Insights and Analysis

2024 Federal Budget Focuses on Affordability

April 17, 2024

Yesterday, Deputy Prime Minister and Finance Minister Chrystia Freeland tabled the federal budget in the House of Commons entitled “Fairness for Every Generation”. With the current Liberal government’s poll numbers in the low to mid 20 percent range and the opposition leader close to 40 points by talking about affordability, this budget is focused squarely on those issues, especially as it relates to the younger generation.

According to the budget plan, the federal government has hit their target on deficit spending and is on a path to reduce that overall deficit (projected at $39.8 billion) over the next 5 years based on better economic realities plus raising taxes on the “rich”, mostly through capital gains taxes. Overall, the debt-to-GDP ratio is set to decline as well, and inflation is projected to settle close to two percent by the end of the year. Most of the major initiatives contained in the Budget were already announced leading up to yesterday. Some of the big highlights of this budget are:

  • $8.5 billion to build 3.9 million new homes by 2031, including:
    • $15 billion top-up to the Apartment Construction Loan Program
    • $6 billion for a Canada Housing Infrastructure Fund
    • $1 billion in loans and $470 million in rental protection programs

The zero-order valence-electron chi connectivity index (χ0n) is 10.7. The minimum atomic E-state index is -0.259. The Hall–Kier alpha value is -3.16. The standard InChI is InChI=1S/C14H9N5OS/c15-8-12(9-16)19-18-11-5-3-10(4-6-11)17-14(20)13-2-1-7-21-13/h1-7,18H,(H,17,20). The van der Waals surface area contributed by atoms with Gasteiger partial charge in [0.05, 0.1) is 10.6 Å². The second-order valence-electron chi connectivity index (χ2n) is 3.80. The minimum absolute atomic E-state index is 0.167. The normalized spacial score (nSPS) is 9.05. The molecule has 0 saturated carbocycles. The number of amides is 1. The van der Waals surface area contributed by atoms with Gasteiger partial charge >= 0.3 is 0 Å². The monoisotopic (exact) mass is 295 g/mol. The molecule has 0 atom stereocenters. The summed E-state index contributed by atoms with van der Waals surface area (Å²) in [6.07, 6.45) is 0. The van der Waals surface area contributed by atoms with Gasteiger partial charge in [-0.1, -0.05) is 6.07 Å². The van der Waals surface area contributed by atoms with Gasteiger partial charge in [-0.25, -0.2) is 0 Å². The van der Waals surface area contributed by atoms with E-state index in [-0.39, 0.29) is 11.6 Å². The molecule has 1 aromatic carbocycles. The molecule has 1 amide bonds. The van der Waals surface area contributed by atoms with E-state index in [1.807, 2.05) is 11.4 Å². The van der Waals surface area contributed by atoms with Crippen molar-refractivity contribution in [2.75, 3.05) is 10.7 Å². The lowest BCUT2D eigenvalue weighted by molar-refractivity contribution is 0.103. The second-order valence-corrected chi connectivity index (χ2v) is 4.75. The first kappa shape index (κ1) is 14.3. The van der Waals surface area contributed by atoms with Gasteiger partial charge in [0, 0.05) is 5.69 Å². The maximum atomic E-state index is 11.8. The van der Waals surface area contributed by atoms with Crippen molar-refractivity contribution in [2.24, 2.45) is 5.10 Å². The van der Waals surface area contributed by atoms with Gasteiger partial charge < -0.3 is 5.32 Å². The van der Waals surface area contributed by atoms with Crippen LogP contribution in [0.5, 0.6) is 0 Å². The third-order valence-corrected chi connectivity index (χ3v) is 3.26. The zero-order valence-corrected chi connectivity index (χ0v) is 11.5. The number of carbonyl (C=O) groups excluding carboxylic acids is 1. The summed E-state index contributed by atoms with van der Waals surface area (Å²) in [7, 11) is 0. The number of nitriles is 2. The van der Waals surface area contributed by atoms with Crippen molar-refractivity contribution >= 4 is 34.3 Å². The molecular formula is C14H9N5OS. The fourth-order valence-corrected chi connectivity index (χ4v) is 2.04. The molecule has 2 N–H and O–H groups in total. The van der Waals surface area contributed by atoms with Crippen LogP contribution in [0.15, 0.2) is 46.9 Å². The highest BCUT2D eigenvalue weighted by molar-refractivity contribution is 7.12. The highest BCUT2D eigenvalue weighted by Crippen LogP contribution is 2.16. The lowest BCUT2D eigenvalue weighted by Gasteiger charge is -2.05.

• Approximately $1 billion in new homebuilding initiatives
    • Allowing 30-year amortization on mortgages up from 25 years
    • Promised a “Renters’ Bill of Rights”
    • More publicly owned federal lands will be designated for homes
  • Carbon rebate to small businesses of $2.5 billion
  • Capital gains increase from one-half to two-thirds above $250,000
  • $1.5 billion over 5 years to support the national pharmacare program (which was one of the big conditions of the Liberal and NDP Supply and Confidence agreement)
  • $6.1 billion over 6 years for the Canada Disability Benefit
  • Nearly $8 billion over several years to help address the government’s commitment to Indigenous reconciliation
  • $200 million to increase venture capital for rural and remote businesses
  • $3.5 billion for research and strategic investment

The Budget also includes money to help combat auto thefts that have been on a dramatic rise over the last few years, as well as additional planned spending on the military which will bring defence expenditures up to close to $50 billion per year by 2029/30.

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We’re Here to Help

For more information and insights about what these developments mean for Canada’s political landscape, please contact:
Brian Gilbertson
Senior Strategy Advisor—Ottawa
Tara Bingham
Vice President

To learn more about Prairie Sky Strategy, please visit our website.





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